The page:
The culture of Rwanda is so different from that of other African countries where there are many tribes. Rwanda is currently a unified state right back from the pre-colonial period of which the country consists of one tribe known as the Banyarwanda sharing a single language and cultural heritage.
Eleven regular national holidays take place throughout the year with others occasionally inserted by the government and the week following Genocide Memorial Day on 7th April is declared as an official week of mourning however, the last Saturday of every month is designated for Umuganda which is a country’s national day of community service and during the Umuganda, all normal services in the country are shut down.
Music and dance
Music and dance are a must during Rwandan ceremonies, storytelling, festivals and social gatherings of which the most popular traditional dance is known as ‘’Intore’’, a highly choreographed routine consisting of three components such as the ballet which is performed by women, the dance of heroes which is performed by men, and the drums.
As a tradition in Rwanda, music is transmitted orally with styles varying between the social groups. Drums are of great importance and drumming by the royal drummers who are traditionally known the Mwami who usually play together in groups of seven or nine of them.
Rwandan cuisine basically relies on local staple foods which are produced by the traditional subsistence agriculture and historically it has varied among the country’s different ethnic groups.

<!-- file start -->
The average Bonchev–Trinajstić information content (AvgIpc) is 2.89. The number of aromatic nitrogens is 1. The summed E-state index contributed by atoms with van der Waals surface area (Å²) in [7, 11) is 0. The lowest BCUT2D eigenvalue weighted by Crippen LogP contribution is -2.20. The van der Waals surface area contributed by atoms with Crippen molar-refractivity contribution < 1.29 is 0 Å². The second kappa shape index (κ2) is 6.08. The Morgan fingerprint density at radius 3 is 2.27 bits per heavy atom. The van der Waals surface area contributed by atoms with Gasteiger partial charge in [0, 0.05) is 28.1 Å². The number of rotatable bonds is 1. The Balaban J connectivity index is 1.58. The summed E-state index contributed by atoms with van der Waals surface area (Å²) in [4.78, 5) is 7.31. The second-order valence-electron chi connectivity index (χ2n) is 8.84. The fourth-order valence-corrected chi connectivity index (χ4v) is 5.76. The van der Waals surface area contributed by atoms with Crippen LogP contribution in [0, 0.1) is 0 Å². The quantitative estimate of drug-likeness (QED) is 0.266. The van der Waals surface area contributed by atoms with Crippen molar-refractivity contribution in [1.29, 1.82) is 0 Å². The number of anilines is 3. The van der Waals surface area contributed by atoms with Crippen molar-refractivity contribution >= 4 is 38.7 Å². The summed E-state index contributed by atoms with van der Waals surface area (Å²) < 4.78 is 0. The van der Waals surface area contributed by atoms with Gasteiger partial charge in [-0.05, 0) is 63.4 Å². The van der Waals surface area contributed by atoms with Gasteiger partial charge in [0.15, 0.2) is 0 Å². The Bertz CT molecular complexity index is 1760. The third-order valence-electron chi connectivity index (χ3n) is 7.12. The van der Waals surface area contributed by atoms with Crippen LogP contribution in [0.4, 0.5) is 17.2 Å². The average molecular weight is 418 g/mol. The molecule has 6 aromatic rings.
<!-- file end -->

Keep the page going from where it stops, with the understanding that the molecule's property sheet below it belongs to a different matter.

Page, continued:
Rwandan staples include; plantains which are locally called Ibitoke, sweet potatoes, bananas, Irish potatoes, pulses, beans, cassava (Manioc) and many others.
A majority of Rwandans do not eat meat more than a few times a month of which tilapia, Nile perch, silver fish and other fish species are the most popular especially those who near water bodies such as Rivers and Lakes.
Ugali/Ubugali which is a mixture/combination from cassava or maize and water in order to form a porridge-like consistency is also famous in the whole of East Africa of which Rwanda is also inclusive plus Isombe which is also made from mashed cassava leaves and served with dried fish.
Melange is a buffet of lunch consisting of the above staples and possibly meat. Brochette is the most popular food when eating out in the evening usually made from goat but sometimes tripe, beef, pork or fish. In rural areas, many bars have a brochette seller responsible for tending and slaughtering the goats, skewering and barbecuing the meat, and serving it with grilled bananas.
Milk particularly in a fermented (Ikivuguto) is a popular drink all over the country though other drinks include; a traditional beer known as Urwagwa and it is made from sorghum or bananas and mostly seen in traditional rituals and ceremonies. Commercial beers brewed in Rwanda include; Primus, Mützig and Amstel.
Arts and crafts
Traditional arts and crafts are bared all over the country though most originated as functional items rather than purely for decoration.
Woven baskets and bowls are so popular and in the south east of Rwanda you will meet (Imigongo) which is a unique cow dung art and its history dates back to when the region was part of the independent Gisaka kingdom.
The dung is mixed with natural soils of various colors and painted into patterned ridges forming geometric shapes. Other crafts in Rwanda also include pottery and wood carving.